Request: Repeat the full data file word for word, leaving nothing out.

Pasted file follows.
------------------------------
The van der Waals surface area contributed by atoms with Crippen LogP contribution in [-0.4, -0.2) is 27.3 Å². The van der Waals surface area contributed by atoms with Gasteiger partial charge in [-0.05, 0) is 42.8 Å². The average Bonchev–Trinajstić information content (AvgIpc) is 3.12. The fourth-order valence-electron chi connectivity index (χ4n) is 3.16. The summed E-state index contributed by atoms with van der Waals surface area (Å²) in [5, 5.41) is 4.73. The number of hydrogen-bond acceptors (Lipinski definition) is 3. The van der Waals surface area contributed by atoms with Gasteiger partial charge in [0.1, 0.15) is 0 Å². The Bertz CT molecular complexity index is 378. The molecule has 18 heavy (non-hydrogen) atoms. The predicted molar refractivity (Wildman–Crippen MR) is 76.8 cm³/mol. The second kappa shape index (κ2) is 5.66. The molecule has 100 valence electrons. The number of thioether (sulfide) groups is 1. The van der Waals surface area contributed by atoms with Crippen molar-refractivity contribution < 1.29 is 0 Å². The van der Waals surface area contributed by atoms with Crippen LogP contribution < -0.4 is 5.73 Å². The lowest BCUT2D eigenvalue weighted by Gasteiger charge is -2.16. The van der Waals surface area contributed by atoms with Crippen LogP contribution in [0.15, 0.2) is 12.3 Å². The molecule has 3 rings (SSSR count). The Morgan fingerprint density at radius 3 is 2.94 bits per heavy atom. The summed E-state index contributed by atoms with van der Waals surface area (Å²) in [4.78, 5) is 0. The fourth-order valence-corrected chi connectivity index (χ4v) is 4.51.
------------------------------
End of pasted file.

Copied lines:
The van der Waals surface area contributed by atoms with Crippen LogP contribution in [-0.4, -0.2) is 27.3 Å². The van der Waals surface area contributed by atoms with Gasteiger partial charge in [-0.05, 0) is 42.8 Å². The average Bonchev–Trinajstić information content (AvgIpc) is 3.12. The fourth-order valence-electron chi connectivity index (χ4n) is 3.16. The summed E-state index contributed by atoms with van der Waals surface area (Å²) in [5, 5.41) is 4.73. The number of hydrogen-bond acceptors (Lipinski definition) is 3. The van der Waals surface area contributed by atoms with Gasteiger partial charge in [0.1, 0.15) is 0 Å². The Bertz CT molecular complexity index is 378. The molecule has 18 heavy (non-hydrogen) atoms. The predicted molar refractivity (Wildman–Crippen MR) is 76.8 cm³/mol. The second kappa shape index (κ2) is 5.66. The molecule has 100 valence electrons. The number of thioether (sulfide) groups is 1. The van der Waals surface area contributed by atoms with Crippen molar-refractivity contribution < 1.29 is 0 Å². The van der Waals surface area contributed by atoms with Crippen LogP contribution < -0.4 is 5.73 Å². The lowest BCUT2D eigenvalue weighted by Gasteiger charge is -2.16. The van der Waals surface area contributed by atoms with Crippen LogP contribution in [0.15, 0.2) is 12.3 Å². The molecule has 3 rings (SSSR count). The Morgan fingerprint density at radius 3 is 2.94 bits per heavy atom. The summed E-state index contributed by atoms with van der Waals surface area (Å²) in [4.78, 5) is 0. The fourth-order valence-corrected chi connectivity index (χ4v) is 4.51.